The Sages of the early generation taught as part of the oral tradition: If a prophet tells you to violate the precepts of the Torah as Elijah did on Mount Carmel, listen to him with regard to all things except the worship of false gods. This applies when his command is temporary in nature.

For example, on Mount Carmel, Elijah offered a sacrifice outside [the Temple's premises], even though Jerusalem was chosen for such [service], and one who offers a sacrifice outside [the Temple's premises] is liable for karet. Since he was [already established as] a prophet, it was a mitzvah to listen to him. The commandment, "Listen to him," applies in these circumstances as well.

If they would have asked Elijah: How can we violate the Torah's command [Deuteronomy 12:13]: "[Be careful...] lest you offer your burnt offerings everywhere"?, he would have told them: We should not say anything, but anyone who offers a sacrifice outside [the Temple premises] is liable for karet, as Moses said. [The present instance,] however, [is an exception]. I am offering a sacrifice today outside [the Temple] at God's command in order to disprove the prophets of Ba'al.

Similarly, if any [other] prophet commands us to transgress for a limited time, it is a mitzvah to listen to him. If, however, he says that the mitzvah has been nullified forever, he is liable for execution by strangulation, for the Torah has told us: "[It is] for us and our children forever."

Eliyahu at Har Carmel. Standard halachic opinion is that sacrifices away from the Temple were forbidden. So Eliyahu was either directly told to break this, or decided on his own and that decision was then endorsed by the resulting fire.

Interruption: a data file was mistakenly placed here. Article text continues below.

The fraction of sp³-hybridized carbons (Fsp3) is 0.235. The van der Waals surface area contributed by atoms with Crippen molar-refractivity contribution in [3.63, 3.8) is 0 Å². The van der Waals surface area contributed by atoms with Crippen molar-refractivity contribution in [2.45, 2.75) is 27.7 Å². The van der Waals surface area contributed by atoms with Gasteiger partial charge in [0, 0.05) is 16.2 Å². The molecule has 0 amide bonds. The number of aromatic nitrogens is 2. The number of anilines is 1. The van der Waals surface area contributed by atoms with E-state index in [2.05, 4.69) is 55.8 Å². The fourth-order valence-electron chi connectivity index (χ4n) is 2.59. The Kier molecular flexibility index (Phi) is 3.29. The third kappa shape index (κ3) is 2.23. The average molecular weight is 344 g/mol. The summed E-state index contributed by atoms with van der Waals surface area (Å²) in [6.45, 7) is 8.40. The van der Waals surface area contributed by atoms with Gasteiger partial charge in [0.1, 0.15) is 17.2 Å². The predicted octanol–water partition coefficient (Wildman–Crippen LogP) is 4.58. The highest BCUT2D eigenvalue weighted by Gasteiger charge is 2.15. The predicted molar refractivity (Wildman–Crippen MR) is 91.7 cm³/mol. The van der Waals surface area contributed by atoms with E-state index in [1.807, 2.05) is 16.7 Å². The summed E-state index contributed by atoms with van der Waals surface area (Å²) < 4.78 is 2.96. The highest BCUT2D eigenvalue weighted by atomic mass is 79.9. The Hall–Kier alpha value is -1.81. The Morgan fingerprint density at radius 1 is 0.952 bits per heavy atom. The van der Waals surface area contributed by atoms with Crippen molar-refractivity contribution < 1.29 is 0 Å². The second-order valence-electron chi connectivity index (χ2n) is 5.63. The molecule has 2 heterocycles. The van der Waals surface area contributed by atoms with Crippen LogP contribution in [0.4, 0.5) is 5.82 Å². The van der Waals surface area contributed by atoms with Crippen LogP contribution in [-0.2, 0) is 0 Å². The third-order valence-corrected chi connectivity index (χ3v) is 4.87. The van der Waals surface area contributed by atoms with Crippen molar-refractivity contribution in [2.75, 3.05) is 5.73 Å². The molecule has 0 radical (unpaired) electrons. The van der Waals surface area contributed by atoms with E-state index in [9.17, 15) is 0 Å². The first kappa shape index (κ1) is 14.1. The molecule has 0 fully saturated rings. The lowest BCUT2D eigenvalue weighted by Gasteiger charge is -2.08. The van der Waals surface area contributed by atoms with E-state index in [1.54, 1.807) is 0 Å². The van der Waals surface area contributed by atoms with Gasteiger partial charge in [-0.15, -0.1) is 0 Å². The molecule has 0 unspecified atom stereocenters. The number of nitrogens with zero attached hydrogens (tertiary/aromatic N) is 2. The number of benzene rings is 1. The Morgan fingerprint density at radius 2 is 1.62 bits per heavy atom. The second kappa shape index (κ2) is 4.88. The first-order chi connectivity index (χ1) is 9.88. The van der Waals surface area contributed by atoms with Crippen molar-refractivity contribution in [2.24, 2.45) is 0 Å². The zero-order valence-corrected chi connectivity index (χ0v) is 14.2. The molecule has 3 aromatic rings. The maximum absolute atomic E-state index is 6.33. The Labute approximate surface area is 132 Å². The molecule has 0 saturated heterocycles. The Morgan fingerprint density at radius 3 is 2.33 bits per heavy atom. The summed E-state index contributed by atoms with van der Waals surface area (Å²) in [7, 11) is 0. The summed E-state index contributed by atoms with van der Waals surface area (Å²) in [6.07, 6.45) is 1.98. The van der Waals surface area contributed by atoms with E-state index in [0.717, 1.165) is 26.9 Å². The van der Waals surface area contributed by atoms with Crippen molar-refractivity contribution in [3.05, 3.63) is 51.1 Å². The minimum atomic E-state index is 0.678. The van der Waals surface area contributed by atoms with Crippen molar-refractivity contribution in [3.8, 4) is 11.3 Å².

Rambam seems to understand the first way. See the Hilchos Yesodei HaTora 9:3 where he says that Eliyahu was acting under the command of Hashem to bring a sacrifice on a private altar while the Temple was in existence even though this was ordinarily forbidden.

Similarly, a prophet who violated his own prophetic instructions, and one who refrains from prophesying, are liable for death at the hand of God, since concerning the three of them, it is said, "I will seek [retribution] from him."

When a prophet - who has already proven himself to be a prophet - instructs us to violate one of the mitzvot of the Torah or many mitzvot, whether they be of a severe or light nature, for a limited amount of time, it is a mitzvah to listen to him.

The Sages of the early generation taught as part of the oral tradition: If a prophet tells you to violate the precepts of the Torah as Elijah did on Mount Carmel, listen to him with regard to all things except the worship of false gods. This applies when his command is temporary in nature.

For example, on Mount Carmel, Elijah offered a sacrifice outside [the Temple's premises], even though Jerusalem was chosen for such [service], and one who offers a sacrifice outside [the Temple's premises] is liable for karet. Since he was [already established as] a prophet, it was a mitzvah to listen to him. The commandment, "Listen to him," applies in these circumstances as well.

If they would have asked Elijah: How can we violate the Torah's command [Deuteronomy 12:13]: "[Be careful...] lest you offer your burnt offerings everywhere"?, he would have told them: We should not say anything, but anyone who offers a sacrifice outside [the Temple premises] is liable for karet, as Moses said. [The present instance,] however, [is an exception]. I am offering a sacrifice today outside [the Temple] at God's command in order to disprove the prophets of Ba'al.